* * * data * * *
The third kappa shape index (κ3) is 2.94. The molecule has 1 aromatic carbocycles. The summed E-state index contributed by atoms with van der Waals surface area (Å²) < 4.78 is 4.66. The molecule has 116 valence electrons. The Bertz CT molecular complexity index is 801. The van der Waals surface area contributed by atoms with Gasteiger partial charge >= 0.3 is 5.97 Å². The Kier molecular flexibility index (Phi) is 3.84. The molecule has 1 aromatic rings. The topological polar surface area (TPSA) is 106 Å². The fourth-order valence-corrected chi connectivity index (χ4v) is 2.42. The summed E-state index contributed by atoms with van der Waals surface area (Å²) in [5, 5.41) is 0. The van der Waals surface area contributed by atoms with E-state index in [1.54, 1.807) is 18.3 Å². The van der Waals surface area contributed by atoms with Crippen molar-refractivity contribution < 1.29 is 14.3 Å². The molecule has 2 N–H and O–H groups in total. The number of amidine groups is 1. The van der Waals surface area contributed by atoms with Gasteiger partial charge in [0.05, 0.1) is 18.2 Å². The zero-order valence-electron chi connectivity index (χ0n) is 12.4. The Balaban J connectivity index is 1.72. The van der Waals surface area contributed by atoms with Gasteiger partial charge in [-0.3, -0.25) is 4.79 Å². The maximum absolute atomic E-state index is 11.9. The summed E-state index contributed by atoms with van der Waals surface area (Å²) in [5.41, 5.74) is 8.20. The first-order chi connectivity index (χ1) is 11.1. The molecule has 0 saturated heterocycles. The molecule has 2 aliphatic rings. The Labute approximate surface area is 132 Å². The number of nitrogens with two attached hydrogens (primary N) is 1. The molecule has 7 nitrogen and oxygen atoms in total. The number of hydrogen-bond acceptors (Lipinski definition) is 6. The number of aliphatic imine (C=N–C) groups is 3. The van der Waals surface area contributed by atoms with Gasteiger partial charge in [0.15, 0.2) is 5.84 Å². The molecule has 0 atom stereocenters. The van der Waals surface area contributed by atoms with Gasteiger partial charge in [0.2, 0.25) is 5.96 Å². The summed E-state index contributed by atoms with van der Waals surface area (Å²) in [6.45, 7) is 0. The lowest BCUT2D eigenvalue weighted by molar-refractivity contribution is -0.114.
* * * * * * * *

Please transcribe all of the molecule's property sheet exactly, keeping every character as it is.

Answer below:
The third kappa shape index (κ3) is 2.94. The molecule has 1 aromatic carbocycles. The summed E-state index contributed by atoms with van der Waals surface area (Å²) < 4.78 is 4.66. The molecule has 116 valence electrons. The Bertz CT molecular complexity index is 801. The van der Waals surface area contributed by atoms with Gasteiger partial charge >= 0.3 is 5.97 Å². The Kier molecular flexibility index (Phi) is 3.84. The molecule has 1 aromatic rings. The topological polar surface area (TPSA) is 106 Å². The fourth-order valence-corrected chi connectivity index (χ4v) is 2.42. The summed E-state index contributed by atoms with van der Waals surface area (Å²) in [5, 5.41) is 0. The van der Waals surface area contributed by atoms with E-state index in [1.54, 1.807) is 18.3 Å². The van der Waals surface area contributed by atoms with Crippen molar-refractivity contribution < 1.29 is 14.3 Å². The molecule has 2 N–H and O–H groups in total. The number of amidine groups is 1. The van der Waals surface area contributed by atoms with Gasteiger partial charge in [0.05, 0.1) is 18.2 Å². The zero-order valence-electron chi connectivity index (χ0n) is 12.4. The Balaban J connectivity index is 1.72. The van der Waals surface area contributed by atoms with Gasteiger partial charge in [-0.3, -0.25) is 4.79 Å². The maximum absolute atomic E-state index is 11.9. The summed E-state index contributed by atoms with van der Waals surface area (Å²) in [5.41, 5.74) is 8.20. The first-order chi connectivity index (χ1) is 11.1. The molecule has 0 saturated heterocycles. The molecule has 2 aliphatic rings. The Labute approximate surface area is 132 Å². The number of nitrogens with two attached hydrogens (primary N) is 1. The molecule has 7 nitrogen and oxygen atoms in total. The number of hydrogen-bond acceptors (Lipinski definition) is 6. The number of aliphatic imine (C=N–C) groups is 3. The van der Waals surface area contributed by atoms with Gasteiger partial charge in [0.15, 0.2) is 5.84 Å². The molecule has 0 atom stereocenters. The van der Waals surface area contributed by atoms with Gasteiger partial charge in [0.2, 0.25) is 5.96 Å². The summed E-state index contributed by atoms with van der Waals surface area (Å²) in [6.45, 7) is 0. The lowest BCUT2D eigenvalue weighted by molar-refractivity contribution is -0.114.